The Porsche 911 R
Motor car production these days is largely technology driven.
So much so that many modern cars hardly need a driver. Most things are done for us; even throttle input and steering are software controlled. The driver as such is deferent to the technological master who will even brake for you in an emergency situation should you be distracted. Of course technology will continue to win because some of it has proven added safety value, and the rest of it sells cars.
What many seem to have forgotten is that there is something known as the keen driver, such a person buys a car not for the gadgets and gizmos but for the sheer fun of driving. Until recently, the muted plea of the keen back to basics driver has been largely ignored. That’s because the majority of drivers have been seduced (or persuaded) by dual-clutch technology – the volume of sales this achieves will always talk loudest to the commercial ear.
Yet the keener drivers amongst us shouldn’t despair, for a discrete renaissance is developing where manufacturers are recognising that to many the pure joy of driving is more important than a Nurburgring topping lap time along with millisecond gear-changing capability, computer controlled suspension and Formula 1 brakes. Porsche have done the best job of that yet with the new 911 R, the purist road driving Porsche yet.
Best road-going 911
Introduced at this year’s Geneva motor show, the Porsche 911 R is not a track car like the 911 RS, but more the ultimate road car. The 911 R, in the words of development boss Andreas Preuninger, is a Porsche that ‘is purely for the driving’. The essential performance stats are right up there of course, 493 bhp of 4.0 litre flat six power achieves 0-62 mph in 3.8 seconds, and a top speed of 200 mph, but it’s how this car achieves it that matters most.
And so to the tech spec. In admittedly over simplistic terms, it’s a 911 GT3 body-shell married to the GT3 RS’s 4 litre flat-six engine with a new six speed manual gearbox. It’s a substantially lighter car than even the GT3 RS by some 50 kg. This is in part due to the fitting of a magnesium roof, a carbon bonnet and carbon front wings, and even rear plastic glass panels. The gearbox is lighter than a dual-clutch system, saving another 20kg. Sound insulation has been stripped back a little too; that along with a titanium exhaust and plastic rear windows all contribute to the significant weight paring.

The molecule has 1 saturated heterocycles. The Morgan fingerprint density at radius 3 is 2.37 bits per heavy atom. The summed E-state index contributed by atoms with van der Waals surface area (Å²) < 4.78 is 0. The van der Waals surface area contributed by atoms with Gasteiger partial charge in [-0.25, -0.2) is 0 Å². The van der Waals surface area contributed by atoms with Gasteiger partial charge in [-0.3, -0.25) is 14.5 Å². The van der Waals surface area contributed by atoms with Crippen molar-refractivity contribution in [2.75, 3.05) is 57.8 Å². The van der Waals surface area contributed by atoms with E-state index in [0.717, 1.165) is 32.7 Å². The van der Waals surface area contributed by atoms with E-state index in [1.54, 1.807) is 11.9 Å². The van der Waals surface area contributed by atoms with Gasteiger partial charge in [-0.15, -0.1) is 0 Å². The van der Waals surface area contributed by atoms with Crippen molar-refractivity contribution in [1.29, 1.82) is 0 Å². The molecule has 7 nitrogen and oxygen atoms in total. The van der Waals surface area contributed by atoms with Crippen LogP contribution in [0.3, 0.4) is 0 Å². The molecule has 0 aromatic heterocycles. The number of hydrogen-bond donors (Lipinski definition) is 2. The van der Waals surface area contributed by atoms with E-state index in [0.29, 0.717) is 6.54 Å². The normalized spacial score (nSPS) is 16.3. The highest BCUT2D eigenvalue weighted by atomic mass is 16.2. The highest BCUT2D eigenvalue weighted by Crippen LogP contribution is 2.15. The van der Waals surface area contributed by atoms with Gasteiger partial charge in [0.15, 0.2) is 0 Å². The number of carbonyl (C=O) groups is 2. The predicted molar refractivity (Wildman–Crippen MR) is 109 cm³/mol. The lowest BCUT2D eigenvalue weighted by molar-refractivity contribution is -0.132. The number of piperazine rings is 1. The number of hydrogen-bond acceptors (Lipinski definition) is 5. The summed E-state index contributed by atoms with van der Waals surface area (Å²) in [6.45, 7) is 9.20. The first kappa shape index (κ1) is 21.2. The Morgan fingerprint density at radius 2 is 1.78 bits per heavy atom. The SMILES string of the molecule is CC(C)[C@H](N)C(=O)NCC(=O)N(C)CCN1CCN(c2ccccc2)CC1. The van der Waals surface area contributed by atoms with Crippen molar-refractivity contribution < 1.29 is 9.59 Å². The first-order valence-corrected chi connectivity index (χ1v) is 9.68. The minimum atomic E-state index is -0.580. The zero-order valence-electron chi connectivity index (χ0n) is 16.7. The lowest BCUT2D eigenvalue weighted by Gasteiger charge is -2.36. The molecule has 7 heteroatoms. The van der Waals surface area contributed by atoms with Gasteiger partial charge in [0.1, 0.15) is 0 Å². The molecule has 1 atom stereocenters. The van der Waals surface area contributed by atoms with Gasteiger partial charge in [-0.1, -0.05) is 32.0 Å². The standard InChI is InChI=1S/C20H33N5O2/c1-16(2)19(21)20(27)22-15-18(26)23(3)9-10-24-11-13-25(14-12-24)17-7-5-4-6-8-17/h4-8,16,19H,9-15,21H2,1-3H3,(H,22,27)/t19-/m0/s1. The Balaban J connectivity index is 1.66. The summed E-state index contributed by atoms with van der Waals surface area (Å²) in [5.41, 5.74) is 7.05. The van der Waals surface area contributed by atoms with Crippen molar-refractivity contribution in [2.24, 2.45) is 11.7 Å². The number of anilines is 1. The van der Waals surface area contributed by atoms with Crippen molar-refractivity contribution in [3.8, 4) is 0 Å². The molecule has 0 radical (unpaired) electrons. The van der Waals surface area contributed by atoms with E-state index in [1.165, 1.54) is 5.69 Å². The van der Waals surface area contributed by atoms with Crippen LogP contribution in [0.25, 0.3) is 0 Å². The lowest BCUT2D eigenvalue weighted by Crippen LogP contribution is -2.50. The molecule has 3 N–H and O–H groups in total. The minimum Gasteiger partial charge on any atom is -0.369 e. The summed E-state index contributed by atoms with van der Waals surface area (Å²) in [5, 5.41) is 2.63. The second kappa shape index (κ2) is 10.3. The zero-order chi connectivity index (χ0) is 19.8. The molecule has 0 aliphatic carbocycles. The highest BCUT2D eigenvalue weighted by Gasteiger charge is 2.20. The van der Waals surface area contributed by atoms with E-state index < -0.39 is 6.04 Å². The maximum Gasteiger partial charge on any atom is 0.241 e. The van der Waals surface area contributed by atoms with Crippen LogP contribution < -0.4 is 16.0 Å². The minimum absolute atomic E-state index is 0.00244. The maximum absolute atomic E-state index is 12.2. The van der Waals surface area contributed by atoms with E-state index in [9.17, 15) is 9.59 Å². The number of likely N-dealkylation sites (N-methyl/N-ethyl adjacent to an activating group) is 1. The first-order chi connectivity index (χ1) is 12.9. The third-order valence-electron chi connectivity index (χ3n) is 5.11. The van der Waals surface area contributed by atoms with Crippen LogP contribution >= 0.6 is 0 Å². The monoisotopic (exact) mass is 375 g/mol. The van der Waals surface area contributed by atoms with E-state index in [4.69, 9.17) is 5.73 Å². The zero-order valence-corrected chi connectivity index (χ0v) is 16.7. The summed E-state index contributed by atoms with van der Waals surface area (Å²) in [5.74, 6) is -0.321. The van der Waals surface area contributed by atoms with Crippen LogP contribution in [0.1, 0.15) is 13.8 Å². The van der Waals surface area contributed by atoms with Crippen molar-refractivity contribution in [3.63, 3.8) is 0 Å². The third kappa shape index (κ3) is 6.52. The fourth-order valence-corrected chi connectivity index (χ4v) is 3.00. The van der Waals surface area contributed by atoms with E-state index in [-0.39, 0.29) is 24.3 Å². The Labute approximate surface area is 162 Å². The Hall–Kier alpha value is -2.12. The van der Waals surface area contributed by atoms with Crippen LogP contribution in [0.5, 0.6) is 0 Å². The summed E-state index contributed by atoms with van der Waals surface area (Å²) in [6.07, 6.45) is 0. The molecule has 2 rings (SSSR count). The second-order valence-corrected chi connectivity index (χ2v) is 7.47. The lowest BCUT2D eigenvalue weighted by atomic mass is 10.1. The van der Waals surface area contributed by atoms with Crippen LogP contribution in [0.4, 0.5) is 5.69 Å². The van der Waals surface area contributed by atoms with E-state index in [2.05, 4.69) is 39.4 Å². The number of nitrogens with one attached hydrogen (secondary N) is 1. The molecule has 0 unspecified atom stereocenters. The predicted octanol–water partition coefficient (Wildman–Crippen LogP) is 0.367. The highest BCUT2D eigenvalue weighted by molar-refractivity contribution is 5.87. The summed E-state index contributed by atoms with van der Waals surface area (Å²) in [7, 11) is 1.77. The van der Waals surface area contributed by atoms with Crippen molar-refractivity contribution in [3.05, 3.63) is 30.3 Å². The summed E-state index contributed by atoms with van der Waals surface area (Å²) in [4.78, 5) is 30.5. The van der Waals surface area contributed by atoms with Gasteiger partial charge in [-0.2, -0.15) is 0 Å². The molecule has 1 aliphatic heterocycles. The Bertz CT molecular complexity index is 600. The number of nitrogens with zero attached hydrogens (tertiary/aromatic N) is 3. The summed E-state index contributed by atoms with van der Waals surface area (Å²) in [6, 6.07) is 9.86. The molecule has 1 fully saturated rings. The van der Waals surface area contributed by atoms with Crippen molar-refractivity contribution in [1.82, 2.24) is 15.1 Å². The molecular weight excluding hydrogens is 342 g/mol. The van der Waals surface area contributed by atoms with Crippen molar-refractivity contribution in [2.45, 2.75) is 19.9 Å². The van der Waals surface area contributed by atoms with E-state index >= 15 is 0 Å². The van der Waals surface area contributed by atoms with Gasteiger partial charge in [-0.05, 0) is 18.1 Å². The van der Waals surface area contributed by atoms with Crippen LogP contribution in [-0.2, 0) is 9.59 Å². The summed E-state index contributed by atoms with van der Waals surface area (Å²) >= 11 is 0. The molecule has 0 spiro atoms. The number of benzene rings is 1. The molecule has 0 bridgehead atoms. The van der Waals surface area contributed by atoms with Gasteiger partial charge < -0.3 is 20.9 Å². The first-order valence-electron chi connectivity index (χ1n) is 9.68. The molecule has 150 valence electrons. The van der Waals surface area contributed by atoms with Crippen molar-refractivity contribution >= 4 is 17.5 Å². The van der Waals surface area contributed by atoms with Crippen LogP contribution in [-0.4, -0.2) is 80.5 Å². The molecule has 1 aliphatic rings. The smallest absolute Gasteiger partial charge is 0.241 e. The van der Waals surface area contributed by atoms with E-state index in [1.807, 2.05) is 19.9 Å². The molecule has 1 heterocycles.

At £136,901, only 991 examples will be built (991 being the official current model reference). Whilst remaining strictly purist in concept, it retains Porsche familiar PASM suspension, a switchable throttle blip on downshifts, stability control and ABS of course. There’s no visible rear wing whilst the car is stationery (that detracts away from the purist coupe shape) but subtle aerodynamic tweaks and a smaller retractable rear wing do the job needed, aided by a rear diffuser.
On the road this car promises to be the ultimate engaging experience. It has yet to be driven by the core motoring press, but expectations are unlikely to be disappointed. It is first and foremost an ultimate road driving tool, the Porsche 911 Way – that means it will feel and drive differently to any Porsche previously produced for road and track. What makes this car special is that it combines the best of them all.